Now that I’m back to being a working woman, I’ve had considerably less time to read. Don’t get me wrong; I’ve still read 1.75 books since last Wednesday, but my pace has slowed a bit. Fair trade-off for gainful employment, don’t you think? In any case, here are some more I devoured during my free week:
- “The Rosie Project” – Graeme Simsion: This book has been on my Goodreads “Want to Read” shelf since I joined the site on Jan. 1, 2016. I finally checked a digital copy out from the library and raced through it in record time. Don Tillman is a particularly enjoyable narrator, and you can guess how smoothly his quest to find the perfect wife through a questionnaire goes. 4 /5 stars for some superfluous parts — though that could be my speed-reading bias speaking.
- “The Guernsey Literary and Potato Peel Pie Society” – Mary Ann Shaffer: Can you say that title five times fast? I’ve yet to see the hit Netflix adaptation of this fictional World War II story, but the book was quite captivating. It’s structured unlike anything I’ve read before, entirely from letters between characters. An extra-special touch: Before Shaffer died in 2008, she worked with her niece, Annie Barrows, to piece this together. The result is nothing short of stunning. 4 / 5 stars because I predicted a few of the twists, but I enjoyed it immensely.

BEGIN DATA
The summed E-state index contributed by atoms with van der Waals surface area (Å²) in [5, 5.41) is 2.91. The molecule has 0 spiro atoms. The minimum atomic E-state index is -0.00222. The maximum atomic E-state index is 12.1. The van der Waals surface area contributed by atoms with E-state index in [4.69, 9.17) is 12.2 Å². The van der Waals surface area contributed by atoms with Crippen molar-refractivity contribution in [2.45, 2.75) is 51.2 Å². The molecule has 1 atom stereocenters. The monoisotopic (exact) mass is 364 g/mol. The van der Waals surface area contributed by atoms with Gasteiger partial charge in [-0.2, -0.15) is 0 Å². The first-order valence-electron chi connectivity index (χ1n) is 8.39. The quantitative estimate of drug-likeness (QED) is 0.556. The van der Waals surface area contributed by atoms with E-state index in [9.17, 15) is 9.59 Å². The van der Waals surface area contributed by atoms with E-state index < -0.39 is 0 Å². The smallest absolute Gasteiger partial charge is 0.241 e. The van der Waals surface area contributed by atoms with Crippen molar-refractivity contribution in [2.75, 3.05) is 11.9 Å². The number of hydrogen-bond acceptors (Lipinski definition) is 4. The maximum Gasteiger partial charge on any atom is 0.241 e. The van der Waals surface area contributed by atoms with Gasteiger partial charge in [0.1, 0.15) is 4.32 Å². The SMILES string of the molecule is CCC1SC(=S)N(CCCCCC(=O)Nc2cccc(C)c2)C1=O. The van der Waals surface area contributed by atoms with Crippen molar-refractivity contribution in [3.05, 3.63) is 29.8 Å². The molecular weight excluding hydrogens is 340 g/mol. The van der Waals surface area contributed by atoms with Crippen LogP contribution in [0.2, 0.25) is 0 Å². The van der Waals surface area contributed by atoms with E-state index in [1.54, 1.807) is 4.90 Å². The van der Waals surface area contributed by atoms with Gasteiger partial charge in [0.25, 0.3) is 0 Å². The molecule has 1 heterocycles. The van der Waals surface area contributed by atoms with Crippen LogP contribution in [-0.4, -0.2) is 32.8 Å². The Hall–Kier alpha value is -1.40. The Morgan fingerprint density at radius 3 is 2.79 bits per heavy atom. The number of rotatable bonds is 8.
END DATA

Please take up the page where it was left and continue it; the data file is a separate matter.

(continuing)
- “Into the Water” – Paula Hawkins: Author of “The Girl on the Train” is at it again with another twisty-turny tale. At least, that’s how it’s billed. While I love a good thriller, I didn’t find this one particularly thrilling. There are countless references to the water women are found dead in — so many, I literally said aloud, “We get it. There’s water.” I expected every turn and didn’t find this nearly as well done as Train. It’s one I felt I had to read, though, and I’m glad I could judge the hype for myself. It gets 3 / 5 stars.
- “The Death of Mrs. Westaway” – Ruth Ware: My peers rave about Ruth Ware, and this one (they claim) is some of her best work yet. It’s no wonder I took a break from the genre after this novel — I didn’t anticipate every single twist, but I also didn’t enjoy the core story nearly as much as I expected. An inheritance and big secret are usually enough to hook me, but I remained unimpressed. Again, so many references to the cold, I wondered if the editor ever read the story all at once. Chill, cold, freezing, icy… thank you, Thesaurus! At the risk of sounding bitter, this one gets 3 /5 stars because I wanted to read it and didn’t hate myself afterward.